It was until 2006 the subject of major conservation work led by the World Monuments Fund and closed to visitors, with the congregation continuing as normal in its parish life, holding services in a nearby chapel. The building reopened fully from October 2006, including a new exhibition on the church, Hawksmoor and Bloomsbury housed in its undercroft.
The land on which the church is built (‘Ploughyard’) was bought for £1,000 from Lady Russell, widow of the Whig rebel Lord John Russell who had been executed in 1683. This was a substantial sum, which raises of the question why it was spent on a narrow, rectangular plot of land on a North-South axis that was hemmed in by buildings on all sides; a purchase which seemed to fly in the face of the Commissioners’ 1711 stipulation that “no site ought to be pitched upon for the erecting [of] a new church where the same will not admit the church to be placed East and West.” Perhaps the orientation of the site was deemed a surmountable obstacle, especially since the site met the needs of the commissioners in that it was situated “amongst the… better sort… [and on] the larger and more open streets, not in obscure lanes, nor where coaches will be much obstructed in the passage.”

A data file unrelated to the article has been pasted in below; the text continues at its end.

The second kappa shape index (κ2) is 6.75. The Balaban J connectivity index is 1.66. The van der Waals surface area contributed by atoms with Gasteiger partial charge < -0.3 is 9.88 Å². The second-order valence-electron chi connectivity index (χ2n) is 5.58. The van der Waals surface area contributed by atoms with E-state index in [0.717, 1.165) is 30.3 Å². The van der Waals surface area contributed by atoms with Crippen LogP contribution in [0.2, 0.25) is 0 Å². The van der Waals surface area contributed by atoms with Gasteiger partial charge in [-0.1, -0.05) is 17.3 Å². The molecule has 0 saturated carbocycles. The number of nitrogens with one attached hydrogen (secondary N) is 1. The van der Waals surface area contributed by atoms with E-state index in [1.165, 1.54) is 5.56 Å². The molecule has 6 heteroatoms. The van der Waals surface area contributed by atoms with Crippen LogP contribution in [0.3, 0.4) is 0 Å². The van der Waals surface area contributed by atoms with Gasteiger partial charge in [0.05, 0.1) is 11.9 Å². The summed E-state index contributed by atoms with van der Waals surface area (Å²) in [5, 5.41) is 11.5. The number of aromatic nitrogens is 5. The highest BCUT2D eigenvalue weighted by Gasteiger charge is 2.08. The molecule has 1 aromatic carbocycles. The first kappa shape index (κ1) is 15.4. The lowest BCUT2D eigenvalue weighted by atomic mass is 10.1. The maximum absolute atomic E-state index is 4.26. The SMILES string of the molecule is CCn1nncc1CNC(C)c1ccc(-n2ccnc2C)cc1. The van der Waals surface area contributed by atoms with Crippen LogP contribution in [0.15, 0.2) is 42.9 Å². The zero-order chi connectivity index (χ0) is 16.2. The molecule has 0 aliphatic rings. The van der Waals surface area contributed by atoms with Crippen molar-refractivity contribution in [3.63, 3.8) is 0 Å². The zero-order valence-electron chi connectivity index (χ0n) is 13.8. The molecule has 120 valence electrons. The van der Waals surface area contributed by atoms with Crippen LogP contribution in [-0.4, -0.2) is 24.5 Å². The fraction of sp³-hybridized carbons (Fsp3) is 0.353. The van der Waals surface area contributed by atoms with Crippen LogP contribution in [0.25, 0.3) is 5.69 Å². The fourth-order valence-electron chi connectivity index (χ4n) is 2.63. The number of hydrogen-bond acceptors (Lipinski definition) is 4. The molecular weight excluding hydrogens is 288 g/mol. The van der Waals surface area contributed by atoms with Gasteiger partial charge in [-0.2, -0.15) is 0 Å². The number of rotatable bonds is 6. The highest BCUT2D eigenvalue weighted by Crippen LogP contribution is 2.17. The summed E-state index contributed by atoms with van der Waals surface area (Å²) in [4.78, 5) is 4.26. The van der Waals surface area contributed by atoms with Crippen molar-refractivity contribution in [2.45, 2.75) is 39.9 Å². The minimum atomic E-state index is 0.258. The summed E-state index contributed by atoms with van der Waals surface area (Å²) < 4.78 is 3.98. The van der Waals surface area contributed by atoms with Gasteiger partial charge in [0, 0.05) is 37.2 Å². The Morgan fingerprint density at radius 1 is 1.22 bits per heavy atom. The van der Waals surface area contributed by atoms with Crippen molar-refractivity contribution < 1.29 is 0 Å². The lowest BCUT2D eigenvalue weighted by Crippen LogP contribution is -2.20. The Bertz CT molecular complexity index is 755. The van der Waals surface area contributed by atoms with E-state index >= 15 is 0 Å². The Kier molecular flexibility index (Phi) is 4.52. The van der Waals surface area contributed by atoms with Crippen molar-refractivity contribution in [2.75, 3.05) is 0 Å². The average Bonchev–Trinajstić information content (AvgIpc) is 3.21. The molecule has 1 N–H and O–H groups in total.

The land purchase was the work of one of the two surveyors appointed by the Commissioners of the 1711 Act: Nicholas Hawksmoor. Unlike others appointed by the Commissioners, Hawksmoor continued to work as a surveyor of the 1711 Act churches until his death in 1736. Of the twelve churches completed, he would ultimately be responsible for designing six, of which St George’s Bloomsbury was the last. His final designs for St George’s, however, were only commissioned and then adopted after earlier designs by James Gibbs and Sir John Vanbrugh (who proposed building a church with the altar in the north) were rejected by the Commissioners.
Services are held on Monday & Wednesday at 1:10pm and Sunday mornings at 10:30 am. The church is usually open to visitors from 1:00pm – 4:00pm every day of the week. (If it is not open, please visit the church office at the back of the site (entrance via Little Russell Street gate): a staff member can open it for you).
St. George's runs educational workshops and lectures for schools, families and adults. It also hosts events and classes for the local community events (flower festivals, dance, choir classes).
St George's Bloomsbury is located on Bloomsbury Way next door to the Bloomsbury Thistle Hotel. (WC1A 2HR), two minutes walk from the British Museum
A hymn used on St George's Day (written by Ursula Roberts) begins: A maid in fetters wailing / Her sore and sorry plight / A foul and slimy dragon / A brave and glorious knight! / (chorus) Let lusty voices sing! / "St George for Merry England" / Triumphant echoes ring.